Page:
hoffner
26-Apr-2014, 10:41
In my youth I studied micro-biology at University and the pattern of the growth would depend on the exact fungi species and the conditions at the time it occurred. The pattern on Rogers lens is a typical growth pattern.

Ian

The fact that the pattern is similar to a growth pattern is no indication in itself of its biological origin. In that Steven is right - crystallising matters also evolve in a similar way.

Francisco J. FernŠndez
26-Apr-2014, 12:15
The fact that the pattern is similar to a growth pattern is no indication in itself of its biological origin. In that Steven is right - crystallising matters also evolve in a similar way.



It is a pattern of growth, according.

a living organism and a crystal system can follow a similar pattern.

Have you looked at with a magnifying glass?

then clearly is not a crystalline body. no it is not.

IanG
26-Apr-2014, 12:49
It is a pattern of growth, according.

a living organism and a crystal system can follow a similar pattern.

Have you looked at with a magnifying glass?

then clearly is not a crystalline body. no it is not.

Totally agree.



The fact that the pattern is similar to a growth pattern is no indication in itself of its biological origin. In that Steven is right - crystallising matters also evolve in a similar way.

In this caseit's clearly not the more typical filament type growth that looks more like the Crystalline issues Steven Tribe alludes to. One of my friends buys and sells a lot of lenses (mostly modern), he lives on a Peninsula (Cornwall) and finds a much high percentage (than you'd expect) of lenses have fungus. He puts it down to the sea air and a high humidity throughout the year.

However I think Roger's lens has actually been stored in far worse conditions (for a while) because this isn't the usual type of fungal attack. It's very definitely organic and I've seen a similar fungal attacks (same shape) on negatives and prints stored in conditions where you occasionally get extreme damp. First was my Grandmothers cellar where she stored he photos - normally very dry but she didn't know there was a stream under a flagstone that occasionally made it extremely damp. The other was a museum I worked for who had their photo archive in their basement but the River would flood it.

When we look at fungal attacks on lenses think laterally, we get athletes foot, we eat mushrooms, blue cheeses. all very different and that's the same with with regards to fungi etc, attacks lens.

Then we are forgetting that in the right conditions balsa can also be attacked by bacteria.

Ian

Roger Hesketh
26-Apr-2014, 23:37
Thank you Steven for your kind words and your assessment. Leigh thanks for the link.I was aware of Ginette's post. This is quite different.Thank you all for your imput. I now feel less like I have asked a stupid question that had an obvious answer as we have clearly had divided opinion amongst people who's opinions I respect and value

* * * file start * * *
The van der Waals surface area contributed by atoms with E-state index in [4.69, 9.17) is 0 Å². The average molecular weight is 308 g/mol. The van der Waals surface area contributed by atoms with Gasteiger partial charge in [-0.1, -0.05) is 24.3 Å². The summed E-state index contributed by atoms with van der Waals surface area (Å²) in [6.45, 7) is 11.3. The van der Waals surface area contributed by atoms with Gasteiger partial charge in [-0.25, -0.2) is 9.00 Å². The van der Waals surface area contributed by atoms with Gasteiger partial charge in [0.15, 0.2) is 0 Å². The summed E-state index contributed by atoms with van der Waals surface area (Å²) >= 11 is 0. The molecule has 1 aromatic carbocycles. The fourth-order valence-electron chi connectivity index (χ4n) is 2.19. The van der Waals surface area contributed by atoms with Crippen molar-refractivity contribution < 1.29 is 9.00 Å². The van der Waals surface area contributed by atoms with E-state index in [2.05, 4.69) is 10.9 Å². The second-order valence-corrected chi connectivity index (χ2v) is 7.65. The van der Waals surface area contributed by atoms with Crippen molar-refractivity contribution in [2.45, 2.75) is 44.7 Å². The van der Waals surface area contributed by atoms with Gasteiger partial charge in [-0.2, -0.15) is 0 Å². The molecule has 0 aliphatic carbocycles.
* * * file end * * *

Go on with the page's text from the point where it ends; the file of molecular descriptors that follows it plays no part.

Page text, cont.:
In my youth I studied micro-biology at University

So did I. Something else we have in common. After I decided teaching was not for me I worked for a few years as a Biology Technician at our local Grammar School preparing apparatus and materials for practical lessons. Actually being a Technician can be fun as you have a wide range of playthings and resources at your disposal and are encouraged to play with them. We did quite a lot of microbiology. I have poured and prepared thousands of Agar plates and assisted in the interpretation of results of microbiological practical work. The point I am trying to make is I am familiar with many of the fungal growth forms and in this case with this lens I am not sure. The fine detail that is missing from the photographs is that within each dendritic lobe their appears to series of conchoidal concentric fractures. This does look to me like mechanical damage to the balsam.

I strongly suspect you are ALL at least partially correct in your assessments and also that the condition of this lens has been caused by poor storage as Ian suggests. On close inspection their is just a hint of a wisp of hyphae between the two front elements. Of similar type to that which Leigh and Fransisco describe. That in the rear group is very different and I suspect may be caused by a process similar if not identical to the process Steven describes perhaps initiated by fungal action as I have now found a wisp of what looks like it elsewhere in the lens. So clearly it has been stored at some time in conditions that encouraged fungal growth. I have learned something. I was not aware that fungal growth could occur between cemented surfaces.

Jim I am not familiar with the term film pack camera and do not know what you mean. Ian the lens is the same as yours.Just in a different mount. It is a focusing mount not a sunken mount as fitted to press reflex camera. The brass lugs attach to the the focusing ring not to the aperture ring as they would on a sunken mount lens.

It is a recent purchase as I am sure you have suspected. It was an impulse purchase and one I am not sure I know what to do with. I have possibly better 6" Tessar type lenses. I have a 152mm Ektar and a coated 6" Ross Xpres for instance. Possibly it could be used as a portrait lens on roll film. Shallower depth of field than the other lenses mentioned. Lower in contrast, not as sharp as a slower Tessar I am guessing, softer wide open possibly. I do not know. If you have and use such a lens I would like to hear your experiences with it. I paid the princely sum of £2 for it at a car boot sale last week. At that price even though I have more than enough lenses I could not resist it.